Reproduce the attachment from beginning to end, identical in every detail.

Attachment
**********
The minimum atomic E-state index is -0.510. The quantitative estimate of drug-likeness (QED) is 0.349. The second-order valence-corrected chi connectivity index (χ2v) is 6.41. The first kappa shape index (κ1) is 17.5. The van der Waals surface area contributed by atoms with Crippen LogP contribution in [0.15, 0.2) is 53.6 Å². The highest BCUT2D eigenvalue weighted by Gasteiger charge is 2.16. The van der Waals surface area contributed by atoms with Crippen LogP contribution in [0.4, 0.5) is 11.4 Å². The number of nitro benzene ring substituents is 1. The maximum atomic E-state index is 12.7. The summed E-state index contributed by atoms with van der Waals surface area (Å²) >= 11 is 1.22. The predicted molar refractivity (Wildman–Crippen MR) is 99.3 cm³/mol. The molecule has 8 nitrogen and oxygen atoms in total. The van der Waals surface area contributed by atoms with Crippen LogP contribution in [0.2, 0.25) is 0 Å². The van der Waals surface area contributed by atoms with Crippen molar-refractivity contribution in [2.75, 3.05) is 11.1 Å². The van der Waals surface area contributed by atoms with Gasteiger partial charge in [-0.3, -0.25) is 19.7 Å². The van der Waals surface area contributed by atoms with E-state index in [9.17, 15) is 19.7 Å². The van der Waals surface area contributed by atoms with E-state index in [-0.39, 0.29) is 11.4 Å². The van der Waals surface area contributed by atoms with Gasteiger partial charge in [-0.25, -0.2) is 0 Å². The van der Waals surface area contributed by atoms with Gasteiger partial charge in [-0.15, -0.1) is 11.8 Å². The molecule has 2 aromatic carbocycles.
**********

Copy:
The minimum atomic E-state index is -0.510. The quantitative estimate of drug-likeness (QED) is 0.349. The second-order valence-corrected chi connectivity index (χ2v) is 6.41. The first kappa shape index (κ1) is 17.5. The van der Waals surface area contributed by atoms with Crippen LogP contribution in [0.15, 0.2) is 53.6 Å². The highest BCUT2D eigenvalue weighted by Gasteiger charge is 2.16. The van der Waals surface area contributed by atoms with Crippen LogP contribution in [0.4, 0.5) is 11.4 Å². The number of nitro benzene ring substituents is 1. The maximum atomic E-state index is 12.7. The summed E-state index contributed by atoms with van der Waals surface area (Å²) >= 11 is 1.22. The predicted molar refractivity (Wildman–Crippen MR) is 99.3 cm³/mol. The molecule has 8 nitrogen and oxygen atoms in total. The van der Waals surface area contributed by atoms with Crippen LogP contribution in [0.2, 0.25) is 0 Å². The van der Waals surface area contributed by atoms with Crippen molar-refractivity contribution in [2.75, 3.05) is 11.1 Å². The van der Waals surface area contributed by atoms with Gasteiger partial charge in [-0.3, -0.25) is 19.7 Å². The van der Waals surface area contributed by atoms with E-state index in [9.17, 15) is 19.7 Å². The van der Waals surface area contributed by atoms with E-state index in [-0.39, 0.29) is 11.4 Å². The van der Waals surface area contributed by atoms with Gasteiger partial charge in [-0.25, -0.2) is 0 Å². The van der Waals surface area contributed by atoms with Gasteiger partial charge in [-0.15, -0.1) is 11.8 Å². The molecule has 2 aromatic carbocycles.